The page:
Mark Heinz


     Everyman Joe Bass is the very picture of middle-class respectability, with a wife and two kids and a good job in town.  His only escape from his remarkably mundane and ordinary life is his favorite pastime—fishing.  One day while fishing in the Nolin River, Joe meets a rascally old moonshine man, Edgar J. Johnson, who invites him to fish in his private lake. It’s a dream come true for Joe—the old man’s lake is chockfull of fish—and a genuine friendship develops. That friendship is tested when Joe learns of dark secrets lurking in the old man’s past; virtually every aspect of Johnson’s life had been ruined by alcoholism. Their friendship is tested further when the old man becomes gravely ill, and Joe is the only person who can help.  Shine offers the story of an enduring friendship that overcomes all boundaries and obstacles.  

ISBN:978-1-60489-036-5 Trade Paper $16.95                 Sale $8.50

ISBN: 978-1-60489-035-8 Library Binding $27                  Sale $13.50

pages 248

About the Author: 

Mark Heinz was born in Louisville, Kentucky, in 1954. He grew up in nearby Jeffersonville, Indiana, where he co-founded Coyte-Heinz Construction. From 1981 to 1987 he served as a journalist in the U.S. Army. His stories and articles were published in numerous military periodicals, including ARMY TIMES, The Stars and Stripes—European edition, as well as SOLDIER and EurArmy magazines. In 1986 he served in the Office of the Chief of Public Affairs, the Pentagon, where he received the Army Award for Excellence for his journalism. His work has appeared in MidWest Outdoors, Back Home in Kentucky, and Kentucky AFIELD magazines. Mr. Heinz has lived and worked in such diverse places as the Florida Keys, northern Wisconsin, and the San Francisco Bay Area.  He currently resides near Nolin River Lake, Kentucky, with his wife and two teenage children. This is his first published novel.     

 Excerpt From the Book:

Chance Encounter  1                             

The old man leant against the railing at the Nolin River Dam and gazed downward at the car-sized roils of water spewing from the spillway.  Madly they dashed down the narrow stretch of river, surging and jostling like unruly thoroughbreds fresh out of the starting gate.  Occasional sprays of cold water were tossed pell-mell from the maelstrom.  The sound of the rampaging water was sufficiently loud to drown out normal speech.  Virtually everyone who visited the dam felt compelled to lean against the railing and stare at the raging water below, yet the vast majority lingered but a moment or two.  The cold spray and the persistently loud noise made longer viewings unpleasant, and the mere sight of the tumultuous water typically precipitated a sense of vertigo which quickly proceeded to the verge of nausea.  Yet the little old man against the railing gazed down at the water for at least several minutes, apparently unbothered by the spray and the sound, and unaffected by the dizzying and mildly nauseating sight of the fast-moving water.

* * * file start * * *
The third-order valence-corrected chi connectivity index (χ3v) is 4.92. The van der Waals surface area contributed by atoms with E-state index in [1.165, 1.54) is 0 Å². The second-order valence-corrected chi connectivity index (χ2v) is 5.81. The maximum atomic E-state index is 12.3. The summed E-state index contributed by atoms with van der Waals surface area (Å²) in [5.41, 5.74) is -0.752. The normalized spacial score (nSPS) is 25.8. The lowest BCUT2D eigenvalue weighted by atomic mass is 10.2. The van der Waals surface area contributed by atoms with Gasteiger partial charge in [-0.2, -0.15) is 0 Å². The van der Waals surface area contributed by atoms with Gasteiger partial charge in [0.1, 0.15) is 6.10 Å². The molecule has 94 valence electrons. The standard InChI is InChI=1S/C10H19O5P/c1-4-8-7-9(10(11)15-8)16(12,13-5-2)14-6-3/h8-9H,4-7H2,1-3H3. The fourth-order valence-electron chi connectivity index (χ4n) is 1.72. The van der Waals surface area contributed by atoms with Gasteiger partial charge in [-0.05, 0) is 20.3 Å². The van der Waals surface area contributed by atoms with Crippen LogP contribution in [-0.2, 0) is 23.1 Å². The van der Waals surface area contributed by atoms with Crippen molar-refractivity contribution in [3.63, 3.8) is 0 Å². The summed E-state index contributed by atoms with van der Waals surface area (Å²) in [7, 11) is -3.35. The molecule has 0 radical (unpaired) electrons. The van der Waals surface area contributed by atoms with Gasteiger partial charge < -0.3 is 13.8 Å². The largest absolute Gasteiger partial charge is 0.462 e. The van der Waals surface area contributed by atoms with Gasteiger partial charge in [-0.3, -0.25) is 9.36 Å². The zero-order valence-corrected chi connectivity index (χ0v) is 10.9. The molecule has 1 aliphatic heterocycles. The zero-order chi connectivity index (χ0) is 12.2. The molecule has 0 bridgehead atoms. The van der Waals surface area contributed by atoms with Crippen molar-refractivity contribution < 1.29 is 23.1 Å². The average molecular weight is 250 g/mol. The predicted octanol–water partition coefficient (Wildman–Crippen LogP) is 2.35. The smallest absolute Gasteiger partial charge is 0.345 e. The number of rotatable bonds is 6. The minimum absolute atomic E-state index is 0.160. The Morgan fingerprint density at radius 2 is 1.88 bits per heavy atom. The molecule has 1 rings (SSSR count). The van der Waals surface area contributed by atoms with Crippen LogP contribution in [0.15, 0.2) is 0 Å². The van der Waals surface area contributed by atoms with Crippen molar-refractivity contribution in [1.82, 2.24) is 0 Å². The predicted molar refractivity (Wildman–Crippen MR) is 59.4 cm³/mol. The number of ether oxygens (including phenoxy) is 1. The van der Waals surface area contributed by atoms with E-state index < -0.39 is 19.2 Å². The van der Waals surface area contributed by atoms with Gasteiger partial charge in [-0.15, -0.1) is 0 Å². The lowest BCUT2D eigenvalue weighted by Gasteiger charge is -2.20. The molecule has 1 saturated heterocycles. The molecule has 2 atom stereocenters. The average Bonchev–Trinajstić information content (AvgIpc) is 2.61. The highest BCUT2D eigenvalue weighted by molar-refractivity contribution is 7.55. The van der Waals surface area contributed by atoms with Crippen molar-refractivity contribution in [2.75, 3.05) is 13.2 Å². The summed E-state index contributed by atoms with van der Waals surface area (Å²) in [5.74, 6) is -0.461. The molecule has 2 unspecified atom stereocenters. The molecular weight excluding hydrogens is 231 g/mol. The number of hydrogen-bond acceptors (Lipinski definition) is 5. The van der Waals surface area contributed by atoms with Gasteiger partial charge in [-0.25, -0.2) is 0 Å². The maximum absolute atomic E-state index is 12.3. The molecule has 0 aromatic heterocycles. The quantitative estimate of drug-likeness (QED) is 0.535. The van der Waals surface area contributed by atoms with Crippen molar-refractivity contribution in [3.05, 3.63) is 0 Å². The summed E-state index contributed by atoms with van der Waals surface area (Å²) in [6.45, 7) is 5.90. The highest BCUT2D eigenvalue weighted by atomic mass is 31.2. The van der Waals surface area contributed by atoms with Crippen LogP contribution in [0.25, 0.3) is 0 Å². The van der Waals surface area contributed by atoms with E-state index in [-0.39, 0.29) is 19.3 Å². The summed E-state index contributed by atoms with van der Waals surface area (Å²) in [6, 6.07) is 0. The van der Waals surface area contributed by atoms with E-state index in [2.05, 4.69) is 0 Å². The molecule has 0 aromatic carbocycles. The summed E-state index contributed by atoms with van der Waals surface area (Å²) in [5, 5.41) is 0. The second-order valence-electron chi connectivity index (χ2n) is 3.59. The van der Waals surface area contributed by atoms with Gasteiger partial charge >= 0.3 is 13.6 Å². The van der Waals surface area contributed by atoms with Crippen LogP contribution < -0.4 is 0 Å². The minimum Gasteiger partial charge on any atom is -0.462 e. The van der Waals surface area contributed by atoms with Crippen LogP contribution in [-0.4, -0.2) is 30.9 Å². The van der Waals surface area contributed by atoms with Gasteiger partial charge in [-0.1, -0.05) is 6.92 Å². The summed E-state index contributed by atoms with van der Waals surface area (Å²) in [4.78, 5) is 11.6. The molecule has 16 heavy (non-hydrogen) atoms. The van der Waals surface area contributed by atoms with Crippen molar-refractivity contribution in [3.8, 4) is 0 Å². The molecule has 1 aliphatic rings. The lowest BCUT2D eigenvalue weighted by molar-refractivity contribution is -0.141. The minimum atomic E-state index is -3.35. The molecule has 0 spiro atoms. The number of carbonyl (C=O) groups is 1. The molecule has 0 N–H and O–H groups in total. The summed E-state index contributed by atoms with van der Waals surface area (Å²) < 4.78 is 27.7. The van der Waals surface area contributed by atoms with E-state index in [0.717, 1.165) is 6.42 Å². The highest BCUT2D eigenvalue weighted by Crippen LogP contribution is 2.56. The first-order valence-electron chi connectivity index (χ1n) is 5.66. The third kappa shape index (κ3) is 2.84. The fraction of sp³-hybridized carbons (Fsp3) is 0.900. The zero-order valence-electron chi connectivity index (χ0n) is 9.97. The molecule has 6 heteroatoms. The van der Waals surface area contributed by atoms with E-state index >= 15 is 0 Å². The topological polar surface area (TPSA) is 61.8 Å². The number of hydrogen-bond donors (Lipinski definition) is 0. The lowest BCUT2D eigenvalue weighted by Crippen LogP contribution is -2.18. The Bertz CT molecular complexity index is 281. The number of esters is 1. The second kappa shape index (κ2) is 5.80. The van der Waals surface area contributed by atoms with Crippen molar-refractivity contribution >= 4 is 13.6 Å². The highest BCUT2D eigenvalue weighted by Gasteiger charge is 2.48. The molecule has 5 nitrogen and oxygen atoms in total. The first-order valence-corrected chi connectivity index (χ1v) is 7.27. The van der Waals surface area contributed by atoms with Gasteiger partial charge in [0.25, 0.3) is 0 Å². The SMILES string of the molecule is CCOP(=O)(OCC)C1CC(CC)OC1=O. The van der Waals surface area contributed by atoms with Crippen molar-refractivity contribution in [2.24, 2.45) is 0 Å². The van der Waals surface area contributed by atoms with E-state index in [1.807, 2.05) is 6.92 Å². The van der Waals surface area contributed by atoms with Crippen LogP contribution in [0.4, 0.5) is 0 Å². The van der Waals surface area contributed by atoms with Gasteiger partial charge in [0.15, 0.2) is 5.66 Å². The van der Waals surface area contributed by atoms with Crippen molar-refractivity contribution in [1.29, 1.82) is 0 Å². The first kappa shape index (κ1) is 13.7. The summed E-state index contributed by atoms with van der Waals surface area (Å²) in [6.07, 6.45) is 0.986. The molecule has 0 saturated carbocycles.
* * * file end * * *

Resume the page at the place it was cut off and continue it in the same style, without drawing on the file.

He was quite small, this little old man, just a few inches taller than five feet, and no more than one hundred and thirty pounds.  His clothing was abominable, too shabby even for a homeless person, who most probably could and would receive more decent attire at any homeless shelter in the country.  His boots were scuffed and worn to a point which prohibited their easy identification; they were in fact of a military type which hadn’t been issued since the Vietnam War.  Oversized jeans, cuffed at least six inches above his boots and lapped a similar length about his waist, were hopelessly bespattered with mud and motor oil and innumerable unnamable substances, presenting something like an artist’s palette of filth and grime.  Incredibly, his leather winter jacket was even more heavily soiled and stained; its extreme filthiness gave it the appearance of weightiness, as if its original mass had been doubled or trebled by countless layers of grease and grime and dirt.  Atop his head, a bright red cap, embroidered in white with the single word, MARLBORO, was the sole article of clothing that didn’t beg for multiple washings or incineration.  It was, in fact, apparently new and immaculately clean.  Longish wisps of snow-white hair—in sharp contrast with the bright red cap, and a perfect match for the white embroidery—reached an inch or two below the darkly stained collar of his jacket.  A snow-white beard wrapped his jaw-line from his ears to his chin, where it culminated in a slightly twisted point that imparted an elfish or gnomish look to his face.  His basic black military-style glasses, like his boots, were relics from a bygone era. 

         Again, he was too shabby and dirty even for a homeless person.  Further, he evinced a marked casualness and familiarity which almost certainly identified him as a member of the local citizenry.  He exuded nothing that smacked of shame or self-consciousness.  On the contrary, he seemed not only comfortable with himself, but rather at ease and self-confident, if not downright proud.